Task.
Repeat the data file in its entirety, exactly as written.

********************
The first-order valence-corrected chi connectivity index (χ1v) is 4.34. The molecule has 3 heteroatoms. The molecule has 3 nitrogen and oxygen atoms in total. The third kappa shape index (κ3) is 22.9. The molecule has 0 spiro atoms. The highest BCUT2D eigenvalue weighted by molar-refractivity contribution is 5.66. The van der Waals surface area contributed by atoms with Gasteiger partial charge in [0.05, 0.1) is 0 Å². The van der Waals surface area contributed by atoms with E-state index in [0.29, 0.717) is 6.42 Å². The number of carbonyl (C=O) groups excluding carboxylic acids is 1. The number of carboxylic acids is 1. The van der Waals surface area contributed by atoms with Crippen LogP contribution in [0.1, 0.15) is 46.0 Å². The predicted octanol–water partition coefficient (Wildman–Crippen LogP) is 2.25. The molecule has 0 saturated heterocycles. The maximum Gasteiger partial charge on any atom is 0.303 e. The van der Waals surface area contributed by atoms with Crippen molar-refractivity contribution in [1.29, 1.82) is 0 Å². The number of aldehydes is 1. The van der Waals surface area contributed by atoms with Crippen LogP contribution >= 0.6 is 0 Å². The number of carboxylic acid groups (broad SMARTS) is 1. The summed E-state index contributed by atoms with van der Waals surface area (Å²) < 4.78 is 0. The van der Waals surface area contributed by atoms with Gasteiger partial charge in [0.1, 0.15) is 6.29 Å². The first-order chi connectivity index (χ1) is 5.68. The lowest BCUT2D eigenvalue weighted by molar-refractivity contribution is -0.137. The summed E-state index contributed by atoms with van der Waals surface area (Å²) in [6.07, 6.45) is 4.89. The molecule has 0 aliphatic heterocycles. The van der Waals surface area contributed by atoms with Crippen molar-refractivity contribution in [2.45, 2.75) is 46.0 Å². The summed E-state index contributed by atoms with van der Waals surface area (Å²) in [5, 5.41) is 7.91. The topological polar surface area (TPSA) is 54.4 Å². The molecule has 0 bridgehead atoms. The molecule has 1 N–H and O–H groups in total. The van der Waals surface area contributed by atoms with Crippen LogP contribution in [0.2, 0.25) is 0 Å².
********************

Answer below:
The first-order valence-corrected chi connectivity index (χ1v) is 4.34. The molecule has 3 heteroatoms. The molecule has 3 nitrogen and oxygen atoms in total. The third kappa shape index (κ3) is 22.9. The molecule has 0 spiro atoms. The highest BCUT2D eigenvalue weighted by molar-refractivity contribution is 5.66. The van der Waals surface area contributed by atoms with Gasteiger partial charge in [0.05, 0.1) is 0 Å². The van der Waals surface area contributed by atoms with E-state index in [0.29, 0.717) is 6.42 Å². The number of carbonyl (C=O) groups excluding carboxylic acids is 1. The number of carboxylic acids is 1. The van der Waals surface area contributed by atoms with Crippen LogP contribution in [0.1, 0.15) is 46.0 Å². The predicted octanol–water partition coefficient (Wildman–Crippen LogP) is 2.25. The molecule has 0 saturated heterocycles. The maximum Gasteiger partial charge on any atom is 0.303 e. The van der Waals surface area contributed by atoms with Crippen molar-refractivity contribution in [1.29, 1.82) is 0 Å². The number of aldehydes is 1. The van der Waals surface area contributed by atoms with Crippen LogP contribution >= 0.6 is 0 Å². The number of carboxylic acid groups (broad SMARTS) is 1. The summed E-state index contributed by atoms with van der Waals surface area (Å²) < 4.78 is 0. The van der Waals surface area contributed by atoms with Gasteiger partial charge in [0.1, 0.15) is 6.29 Å². The first-order chi connectivity index (χ1) is 5.68. The lowest BCUT2D eigenvalue weighted by molar-refractivity contribution is -0.137. The summed E-state index contributed by atoms with van der Waals surface area (Å²) in [6.07, 6.45) is 4.89. The molecule has 0 aliphatic heterocycles. The van der Waals surface area contributed by atoms with Crippen molar-refractivity contribution in [2.45, 2.75) is 46.0 Å². The summed E-state index contributed by atoms with van der Waals surface area (Å²) in [5, 5.41) is 7.91. The topological polar surface area (TPSA) is 54.4 Å². The molecule has 0 bridgehead atoms. The molecule has 1 N–H and O–H groups in total. The van der Waals surface area contributed by atoms with Crippen LogP contribution in [0.2, 0.25) is 0 Å².